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The Bodhisatta's Renunciation









It was night. The prince found no rest on his soft pillow; he
arose and went out into the garden. "Alas!" he cried, "all the
world is full of darkness and ignorance; there is no one who
knows how to cure the ills of existence." And he groaned with
pain.

Siddhattha sat down beneath the great jambu-tree and gave himself
to thought, pondering on life and death and the evils of decay.
Concentrating his mind he became free from confusion. All low
desires vanished from his heart and perfect tranquillity came
over him.

In this state of ecstasy he saw with his mental eye all the
misery and sorrow of the world; he saw the pains of pleasure and
the inevitable certainty of death that hovers over every being;
yet men are not awakened to the truth. And a deep compassion
seized his heart.

While the prince was pondering on the problem of evil, he beheld
with his mind's eye under the jambu-tree a lofty figure endowed
with majesty, calm and dignified. "Whence comest thou, and who
mayst thou be?" asked the prince.

In reply the vision said: "I am a samana. Troubled at the thought
of old age, disease, and death I have left my home to seek the
path of salvation. All things hasten to decay; only the truth
abideth forever. Everything changes, and there is no permanency;
yet the words of the Buddhas are immutable. I long for the
happiness that does not decay; the treasure that will never
perish; the life that knows of no beginning and no end.
Therefore, I have destroyed all worldly thought. I have retired
into an unfrequented dell to live in solitude; and, begging for
food, I devote myself to the one thing needful."

Siddhattha asked: "Can peace be gained in this world of unrest? I
am struck with the emptiness of pleasure and have become
disgusted with lust. All oppresses me, and existence itself seems
intolerable."

The samana replied: "Where heat is, there is also a possibility
of cold; creatures subject to pain possess the faculty of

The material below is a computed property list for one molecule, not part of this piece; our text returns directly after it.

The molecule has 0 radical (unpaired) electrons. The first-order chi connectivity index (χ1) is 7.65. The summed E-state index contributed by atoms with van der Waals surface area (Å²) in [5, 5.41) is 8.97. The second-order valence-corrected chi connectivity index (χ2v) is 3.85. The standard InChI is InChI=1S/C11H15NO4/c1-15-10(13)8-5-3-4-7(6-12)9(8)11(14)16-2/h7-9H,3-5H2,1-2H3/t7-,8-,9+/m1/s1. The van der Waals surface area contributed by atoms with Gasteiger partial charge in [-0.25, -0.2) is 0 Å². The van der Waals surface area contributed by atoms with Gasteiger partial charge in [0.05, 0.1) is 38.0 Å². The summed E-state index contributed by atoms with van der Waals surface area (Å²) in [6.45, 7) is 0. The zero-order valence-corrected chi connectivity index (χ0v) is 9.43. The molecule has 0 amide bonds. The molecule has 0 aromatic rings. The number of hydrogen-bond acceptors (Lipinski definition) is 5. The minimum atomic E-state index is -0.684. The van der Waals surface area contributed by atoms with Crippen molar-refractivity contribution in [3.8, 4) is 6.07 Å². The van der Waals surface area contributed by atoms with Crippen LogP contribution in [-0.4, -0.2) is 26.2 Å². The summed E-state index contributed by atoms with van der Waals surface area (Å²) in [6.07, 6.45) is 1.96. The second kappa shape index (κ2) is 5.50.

pleasure; the origin of evil indicates that good can be
developed. For these things are correlatives. Thus where there is
much suffering, there will be much bliss, if thou but open thine
eyes to behold it. Just as a man who has fallen into a heap of
filth ought to seek the great pond of water covered with lotuses,
which is near by: even so seek thou for the great deathless lake
of Nirvana to wash off the defilement of wrong. If the lake is
not sought, it is not the fault of the lake. Even so when there
is a blessed road leading the man held fast by wrong to the
salvation of Nirvana, if the road is not walked upon, it is not
the fault of the road, but of the person. And when a man who is
oppressed with sickness, there being a physician who can heal
him, does not avail himself of the physician's help, that is not
the fault of the physician. Even so when a man oppressed by the
malady of wrong-doing does not seek the spiritual guide of
enlightenment, that is no fault of the evil-destroying guide."

The prince listened to the noble words of his visitor and said:
"Thou bringest good tidings, for now I know that my purpose will
be accomplished. My father advises me to enjoy life and to
undertake worldly duties, such as will bring honor to me and to
our house. He tells me that I am too young still, that my pulse
beats too full to lead a religious life."

The venerable figure shook his head and replied: "Thou shouldst
know that for seeking a religious life no time can be
inopportune."

A thrill of joy passed through Siddhattha's heart. "Now is the
time to seek religion," he said; "now is the time to sever all
ties that would prevent me from attaining perfect enlightenment;